Friday, February 25, 2011

All in the family

Partial continuation of the previous lesson! These aren't strictly honorifics per se but there are certain ways to address family members that you should know.
  • "onii-" or "nii-" = older brother
  • "onee-" or "nee-" = older sister
  • "otou-" = dad
  • "okaa-" = mom

For example "Onii-chan" to address an older brother or "Otou-san" to address your dad. Incidentally, it should be noted that it is not uncommon for husbands/wives to refer to each other as "Otou-san" or "Okaa-san" if they have kids. 

See you next time!

Saturday, February 19, 2011

Jackie Chan and Jackie-chan

Lesson 4! Whew, finally moved on.
Some of you may be wondering about the title of today's post. After all, Jackie Chan doesn't really have much to do with anime (he does have a cartoon that has anime influences though, but that's not really an anime in the strictest sense). Well,I find his name to be a great example for today's lesson; you'll understand soon enough.

Today's lesson is on Japanese honorifics. Many translators leave Japanese honorifics intact since the English equivalents lose something in the translation. The following are common suffixes:
  • "-san": This is sort of the "generic" honorific, used to address people without adding any particular implication about your relationship.
  • "-sama": This honorific denotes respect, whether it is a personal respect or due to a higher social status 
  • "-sensei": This honorific is usually used to address or refer to persons of authority (teachers, politicians, doctors) or persons who have achieved a high level of achievement in a skill or art (painters, manga artists, novelists). Can be used as a stand-alone word.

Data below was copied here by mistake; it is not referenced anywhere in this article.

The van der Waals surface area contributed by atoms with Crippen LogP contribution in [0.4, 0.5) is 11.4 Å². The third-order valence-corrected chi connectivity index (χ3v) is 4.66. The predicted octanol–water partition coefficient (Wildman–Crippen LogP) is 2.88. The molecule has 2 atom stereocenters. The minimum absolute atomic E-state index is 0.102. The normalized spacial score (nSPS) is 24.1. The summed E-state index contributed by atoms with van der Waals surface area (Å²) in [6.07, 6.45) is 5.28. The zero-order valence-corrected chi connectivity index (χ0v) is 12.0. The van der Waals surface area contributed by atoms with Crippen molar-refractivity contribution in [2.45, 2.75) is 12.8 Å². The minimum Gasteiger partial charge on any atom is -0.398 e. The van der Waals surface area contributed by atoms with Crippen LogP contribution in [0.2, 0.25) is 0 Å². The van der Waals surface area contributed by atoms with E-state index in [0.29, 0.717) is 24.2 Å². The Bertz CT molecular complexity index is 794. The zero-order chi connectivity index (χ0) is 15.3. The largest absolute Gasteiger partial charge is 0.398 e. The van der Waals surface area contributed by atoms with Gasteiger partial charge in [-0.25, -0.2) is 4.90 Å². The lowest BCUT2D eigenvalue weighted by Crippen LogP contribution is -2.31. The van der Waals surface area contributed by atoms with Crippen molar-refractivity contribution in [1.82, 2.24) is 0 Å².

• "-kun": This honorific denotes familiarity and is usually attached to boys names.
  • "-chan":This honorific denotes a sense of "endearment" and is usually attached to girls names. 
  • "-sempai": This honorific denotes "seniority" in an organization. For example, all students in higher grade levels would be sempai. Can be used as a stand-alone word.
    • "Kohai": The opposite of sempai, a junior, but is typically not used as an honorific
  • " ": Addressing somebody outside one's immediate family without the use of an honorific implies the utmost intimacy and is otherwise extremely rude/insulting if such intimacy does not exist.
 So as you can see, there's a big difference between Jackie Chan and Jackie-chan. See you next time!

    Monday, February 14, 2011

    Valentines Day Supplementary Lesson!

    Today we'll be having a special supplementary lesson since its Valentines Day. Valentine's Day is celebrated differently in Japan and this is bound to come up in any romantic manga/anime.

    Valentine's Day:
    In Japan, it is the custom for girls to give chocolates to boys. This is not necessarily only for romantic purposes (though of course this is the main idea); it can be out of courtesy, to friends or colleagues for example. "Courtesy chocolate" is known as giri chocolate.

    Happy Valentine's Day!

    White Day:
    Conversely, on March 14, males are supposed to give reciprocating gifts to anybody who gave them a gift on Valentines Day. In theory, the gifts are supposed to be more expensive than what was received (two or three times more in fact)